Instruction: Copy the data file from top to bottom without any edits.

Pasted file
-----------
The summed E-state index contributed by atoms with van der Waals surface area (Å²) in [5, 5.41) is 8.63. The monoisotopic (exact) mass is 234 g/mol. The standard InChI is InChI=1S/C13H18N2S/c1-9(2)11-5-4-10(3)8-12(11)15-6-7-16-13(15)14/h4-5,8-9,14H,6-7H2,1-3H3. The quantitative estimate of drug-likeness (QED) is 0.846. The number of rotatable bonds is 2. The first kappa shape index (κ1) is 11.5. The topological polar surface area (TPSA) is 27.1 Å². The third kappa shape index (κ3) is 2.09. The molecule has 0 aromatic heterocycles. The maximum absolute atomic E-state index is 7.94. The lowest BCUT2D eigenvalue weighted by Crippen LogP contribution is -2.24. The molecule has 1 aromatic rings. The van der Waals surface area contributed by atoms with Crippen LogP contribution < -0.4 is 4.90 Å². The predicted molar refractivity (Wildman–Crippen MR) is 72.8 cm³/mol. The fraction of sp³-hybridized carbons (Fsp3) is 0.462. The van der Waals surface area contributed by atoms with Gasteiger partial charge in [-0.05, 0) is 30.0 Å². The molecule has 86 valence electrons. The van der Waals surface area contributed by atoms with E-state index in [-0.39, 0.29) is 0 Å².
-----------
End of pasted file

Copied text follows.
The summed E-state index contributed by atoms with van der Waals surface area (Å²) in [5, 5.41) is 8.63. The monoisotopic (exact) mass is 234 g/mol. The standard InChI is InChI=1S/C13H18N2S/c1-9(2)11-5-4-10(3)8-12(11)15-6-7-16-13(15)14/h4-5,8-9,14H,6-7H2,1-3H3. The quantitative estimate of drug-likeness (QED) is 0.846. The number of rotatable bonds is 2. The first kappa shape index (κ1) is 11.5. The topological polar surface area (TPSA) is 27.1 Å². The third kappa shape index (κ3) is 2.09. The molecule has 0 aromatic heterocycles. The maximum absolute atomic E-state index is 7.94. The lowest BCUT2D eigenvalue weighted by Crippen LogP contribution is -2.24. The molecule has 1 aromatic rings. The van der Waals surface area contributed by atoms with Crippen LogP contribution < -0.4 is 4.90 Å². The predicted molar refractivity (Wildman–Crippen MR) is 72.8 cm³/mol. The fraction of sp³-hybridized carbons (Fsp3) is 0.462. The van der Waals surface area contributed by atoms with Gasteiger partial charge in [-0.05, 0) is 30.0 Å². The molecule has 86 valence electrons. The van der Waals surface area contributed by atoms with E-state index in [-0.39, 0.29) is 0 Å².